"If it bleeds, it leads" is the conventional wisdom regarding local TV news programming. But how real is the hype? And if it's real, just how much blood are we talking about? Buckets? Boatloads? Mother-of-All-Boatloads?
The digital revolution hasn't diminished the role TV news plays as a window to the world. For rural Americans — whose communities receive relatively little TV coverage — it's a daily dose of urban life. For most media consumers, it's their primary source for public affairs information. So what are they seeing? There are compelling reasons to measure the amount of crime coverage in nightly broadcasts relative to content about government, business, justice, culture, community, etc.
In 1996, The Memphis Flyer ran a cheeky cover package called "Guns & Bunnies." We watched Memphis' TV news broadcasts for a week to determine just how many minutes, on average, each station devoted to stories about violence, criminal activity, and disaster — a category we called "Guns."
We also measured how much time each station devoted to fluffy news, such as celebrity-watching, cute animals, self-promotion, curiosities, and trivia — a category we called "Bunnies." For this week's issue, the Flyer staff recreated the original experiment, monitoring each of Memphis' four news teams over four consecutive days. Minute-by-minute viewing diaries were kept, chronicling the headlines and the amount of time spent covering each story.
Memphis actually has five news stations: WMC-5, WREG-3, WHBQ-13, WATN-24, and WLMT-30. The last two constitute a duopoly under the same ownership, sharing a news team and content. To avoid redundancy and to measure similar half-hour news blocks, this survey looks only at the 10 p.m. broadcasts of WMC, WREG, WHBQ, and WATN.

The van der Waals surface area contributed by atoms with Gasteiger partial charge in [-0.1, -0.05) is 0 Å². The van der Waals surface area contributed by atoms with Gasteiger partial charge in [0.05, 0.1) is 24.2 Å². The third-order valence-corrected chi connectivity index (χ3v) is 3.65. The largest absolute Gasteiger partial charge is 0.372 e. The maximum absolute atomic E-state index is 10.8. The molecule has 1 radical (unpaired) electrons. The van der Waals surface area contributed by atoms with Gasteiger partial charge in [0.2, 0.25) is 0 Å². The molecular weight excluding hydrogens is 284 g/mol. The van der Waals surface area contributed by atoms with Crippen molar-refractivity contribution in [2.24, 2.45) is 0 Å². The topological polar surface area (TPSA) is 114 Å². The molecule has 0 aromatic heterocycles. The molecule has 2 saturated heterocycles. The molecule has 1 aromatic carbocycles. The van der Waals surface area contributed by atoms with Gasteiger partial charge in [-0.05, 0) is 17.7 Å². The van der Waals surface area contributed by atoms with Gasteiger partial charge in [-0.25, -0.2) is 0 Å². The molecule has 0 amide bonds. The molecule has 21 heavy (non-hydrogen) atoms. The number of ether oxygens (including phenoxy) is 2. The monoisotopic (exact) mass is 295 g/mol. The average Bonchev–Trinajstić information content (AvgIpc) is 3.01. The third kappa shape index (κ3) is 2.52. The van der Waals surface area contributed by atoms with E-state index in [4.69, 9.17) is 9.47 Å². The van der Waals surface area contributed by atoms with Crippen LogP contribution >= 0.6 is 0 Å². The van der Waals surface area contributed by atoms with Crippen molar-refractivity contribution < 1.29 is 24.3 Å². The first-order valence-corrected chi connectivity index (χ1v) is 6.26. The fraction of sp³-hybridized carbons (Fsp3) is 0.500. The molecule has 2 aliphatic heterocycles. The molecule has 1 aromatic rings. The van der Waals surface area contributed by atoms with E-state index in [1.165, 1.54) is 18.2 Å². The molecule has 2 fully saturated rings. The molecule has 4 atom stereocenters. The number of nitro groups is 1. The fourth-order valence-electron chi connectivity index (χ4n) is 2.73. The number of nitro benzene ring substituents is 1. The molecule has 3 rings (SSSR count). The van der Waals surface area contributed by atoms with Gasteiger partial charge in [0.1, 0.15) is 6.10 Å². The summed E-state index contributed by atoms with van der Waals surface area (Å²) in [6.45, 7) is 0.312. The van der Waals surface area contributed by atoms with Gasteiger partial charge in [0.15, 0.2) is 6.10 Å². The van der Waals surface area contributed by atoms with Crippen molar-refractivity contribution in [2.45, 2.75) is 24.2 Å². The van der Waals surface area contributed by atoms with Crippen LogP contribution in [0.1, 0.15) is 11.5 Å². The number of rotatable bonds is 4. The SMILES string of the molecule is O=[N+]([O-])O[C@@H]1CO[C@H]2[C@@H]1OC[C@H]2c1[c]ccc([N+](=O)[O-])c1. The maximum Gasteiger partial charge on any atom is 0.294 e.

The period between Tuesday, April 11th and Friday, April 14th was a relatively normal news week. Big national stories included the U.S. military action against Syria. Regional news included an attempt by Arkansas to step up the execution timeline for death row prisoners; a Memphis couple's alleged racist vacation rant; and the Memphis Zoo naming its newborn hippo.
If the mayhem numbers reported below seem large, they may also be misleading and a little low, since not all chaos is created equal. It doesn't get more violent than dropping something called "the mother of all bombs," but that story was identified as U.S. foreign affairs. Similarly, some Arkansas death row reports revisited the crimes and victims of convicted felons, while others focused on celebrity protest.
These stories were treated as reporting on criminal justice, not criminal activity.
Now, without further delay — A BREAKING EXCLUSIVE FROM THE MEMPHIS FLYER: GUNS AND BUNNIES HAVE BEEN SPOTTED ALL OVER THE NIGHTLY NEWS!
WREG News Channel 3 (Tribune Broadcasting)
Every night, WREG signs on with the old line "It's 10 o'clock. Do you know where your children are?" And for good reason, given the reporting. Highlights from Tuesday's broadcast included a truck crashing through apartments in Parkway Village, a woman shot while driving in Orange Mound, an Arkansas machete attack, an exploding ammo plant in Missouri, and mysterious lights in the sky over San Diego. A four-minute teen violence package covered a Binghampton murder, a shooting in Tom Lee Park, and a North Memphis shooting broadcast that was on Facebook Live. Tuesday's broadcast also covered the story of a sick Midtown kid who's getting a trip to Disneyworld and included the popular segment, "Pass It On," wherein Richard Ransom gives money to people who need it.
Wednesday's broadcast began with gunshots at a North Memphis community center, followed by reports about an Arkansas man who set his wife on fire and a deadly explosion in Lakeland. Also covered: bullets in a barber shop in Arizona; microchips being installed in people in Sweden; a 9-year-old driving himself to McDonald's in Ohio; and a fight between a horse and an alligator in Florida. (The horse won, by the way.)
Thursday's broadcast led with a young child left at home, followed by a man charged with murder in Hickory Hill, three people killed in a Benton County car crash, and a woman who was carjacked at First Congo church. On the less grim side, a miniature goat saved a family from a house fire in Arkansas, and a Wisconsin girl grew a 35-pound cabbage!